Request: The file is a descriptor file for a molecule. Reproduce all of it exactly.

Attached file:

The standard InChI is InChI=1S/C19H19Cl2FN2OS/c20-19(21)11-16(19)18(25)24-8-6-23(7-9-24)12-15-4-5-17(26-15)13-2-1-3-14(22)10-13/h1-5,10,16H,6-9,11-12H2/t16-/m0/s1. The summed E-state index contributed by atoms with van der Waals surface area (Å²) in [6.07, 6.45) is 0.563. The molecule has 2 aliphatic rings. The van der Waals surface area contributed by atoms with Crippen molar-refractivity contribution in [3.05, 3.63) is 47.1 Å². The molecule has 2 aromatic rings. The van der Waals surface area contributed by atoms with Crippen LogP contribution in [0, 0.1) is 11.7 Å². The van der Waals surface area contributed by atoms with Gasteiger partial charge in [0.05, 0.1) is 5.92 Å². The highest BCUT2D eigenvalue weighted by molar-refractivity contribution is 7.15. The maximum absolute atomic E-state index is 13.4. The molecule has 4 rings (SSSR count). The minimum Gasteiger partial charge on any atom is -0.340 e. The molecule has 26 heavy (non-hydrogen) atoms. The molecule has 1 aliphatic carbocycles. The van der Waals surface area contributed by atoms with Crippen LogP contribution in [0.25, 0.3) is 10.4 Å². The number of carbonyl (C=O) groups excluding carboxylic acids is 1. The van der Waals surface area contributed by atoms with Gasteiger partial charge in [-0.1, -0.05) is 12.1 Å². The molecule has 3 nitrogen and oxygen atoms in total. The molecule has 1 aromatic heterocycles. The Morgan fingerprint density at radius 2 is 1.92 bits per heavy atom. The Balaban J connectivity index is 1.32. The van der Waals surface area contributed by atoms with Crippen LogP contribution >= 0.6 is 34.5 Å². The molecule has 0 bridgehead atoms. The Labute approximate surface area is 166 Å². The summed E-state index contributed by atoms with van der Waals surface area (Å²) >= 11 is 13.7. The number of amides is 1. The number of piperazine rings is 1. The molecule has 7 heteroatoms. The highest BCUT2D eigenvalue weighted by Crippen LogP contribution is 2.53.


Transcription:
The standard InChI is InChI=1S/C19H19Cl2FN2OS/c20-19(21)11-16(19)18(25)24-8-6-23(7-9-24)12-15-4-5-17(26-15)13-2-1-3-14(22)10-13/h1-5,10,16H,6-9,11-12H2/t16-/m0/s1. The summed E-state index contributed by atoms with van der Waals surface area (Å²) in [6.07, 6.45) is 0.563. The molecule has 2 aliphatic rings. The van der Waals surface area contributed by atoms with Crippen molar-refractivity contribution in [3.05, 3.63) is 47.1 Å². The molecule has 2 aromatic rings. The van der Waals surface area contributed by atoms with Crippen LogP contribution in [0, 0.1) is 11.7 Å². The van der Waals surface area contributed by atoms with Gasteiger partial charge in [0.05, 0.1) is 5.92 Å². The highest BCUT2D eigenvalue weighted by molar-refractivity contribution is 7.15. The maximum absolute atomic E-state index is 13.4. The molecule has 4 rings (SSSR count). The minimum Gasteiger partial charge on any atom is -0.340 e. The molecule has 26 heavy (non-hydrogen) atoms. The molecule has 1 aliphatic carbocycles. The van der Waals surface area contributed by atoms with Crippen LogP contribution in [0.25, 0.3) is 10.4 Å². The number of carbonyl (C=O) groups excluding carboxylic acids is 1. The van der Waals surface area contributed by atoms with Gasteiger partial charge in [-0.1, -0.05) is 12.1 Å². The molecule has 3 nitrogen and oxygen atoms in total. The molecule has 1 aromatic heterocycles. The Morgan fingerprint density at radius 2 is 1.92 bits per heavy atom. The Balaban J connectivity index is 1.32. The van der Waals surface area contributed by atoms with Crippen LogP contribution >= 0.6 is 34.5 Å². The molecule has 0 bridgehead atoms. The Labute approximate surface area is 166 Å². The summed E-state index contributed by atoms with van der Waals surface area (Å²) >= 11 is 13.7. The number of amides is 1. The number of piperazine rings is 1. The molecule has 7 heteroatoms. The highest BCUT2D eigenvalue weighted by Crippen LogP contribution is 2.53.